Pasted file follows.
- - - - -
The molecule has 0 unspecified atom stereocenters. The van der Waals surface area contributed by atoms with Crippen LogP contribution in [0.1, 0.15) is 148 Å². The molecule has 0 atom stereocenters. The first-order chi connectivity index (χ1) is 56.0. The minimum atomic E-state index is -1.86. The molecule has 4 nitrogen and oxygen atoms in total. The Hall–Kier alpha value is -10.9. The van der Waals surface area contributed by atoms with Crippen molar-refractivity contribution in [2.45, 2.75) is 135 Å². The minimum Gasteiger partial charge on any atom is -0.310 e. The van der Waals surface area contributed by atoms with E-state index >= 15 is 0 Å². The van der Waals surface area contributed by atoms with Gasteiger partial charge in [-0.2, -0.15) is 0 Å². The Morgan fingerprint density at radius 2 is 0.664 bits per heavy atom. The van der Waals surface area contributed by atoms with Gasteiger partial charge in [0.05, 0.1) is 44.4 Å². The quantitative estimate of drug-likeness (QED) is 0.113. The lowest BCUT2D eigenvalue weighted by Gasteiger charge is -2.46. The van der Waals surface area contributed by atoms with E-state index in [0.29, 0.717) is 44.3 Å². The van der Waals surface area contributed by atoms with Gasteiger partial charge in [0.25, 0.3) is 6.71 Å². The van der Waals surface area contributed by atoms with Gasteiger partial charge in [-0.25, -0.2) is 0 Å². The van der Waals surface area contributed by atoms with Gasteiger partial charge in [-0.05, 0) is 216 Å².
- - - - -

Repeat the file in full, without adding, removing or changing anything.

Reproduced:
The molecule has 0 unspecified atom stereocenters. The van der Waals surface area contributed by atoms with Crippen LogP contribution in [0.1, 0.15) is 148 Å². The molecule has 0 atom stereocenters. The first-order chi connectivity index (χ1) is 56.0. The minimum atomic E-state index is -1.86. The molecule has 4 nitrogen and oxygen atoms in total. The Hall–Kier alpha value is -10.9. The van der Waals surface area contributed by atoms with Crippen molar-refractivity contribution in [2.45, 2.75) is 135 Å². The minimum Gasteiger partial charge on any atom is -0.310 e. The van der Waals surface area contributed by atoms with E-state index >= 15 is 0 Å². The van der Waals surface area contributed by atoms with Gasteiger partial charge in [-0.2, -0.15) is 0 Å². The Morgan fingerprint density at radius 2 is 0.664 bits per heavy atom. The van der Waals surface area contributed by atoms with Gasteiger partial charge in [0.05, 0.1) is 44.4 Å². The quantitative estimate of drug-likeness (QED) is 0.113. The lowest BCUT2D eigenvalue weighted by Gasteiger charge is -2.46. The van der Waals surface area contributed by atoms with E-state index in [0.29, 0.717) is 44.3 Å². The van der Waals surface area contributed by atoms with Gasteiger partial charge in [0.25, 0.3) is 6.71 Å². The van der Waals surface area contributed by atoms with Gasteiger partial charge in [-0.25, -0.2) is 0 Å². The van der Waals surface area contributed by atoms with Gasteiger partial charge in [-0.05, 0) is 216 Å².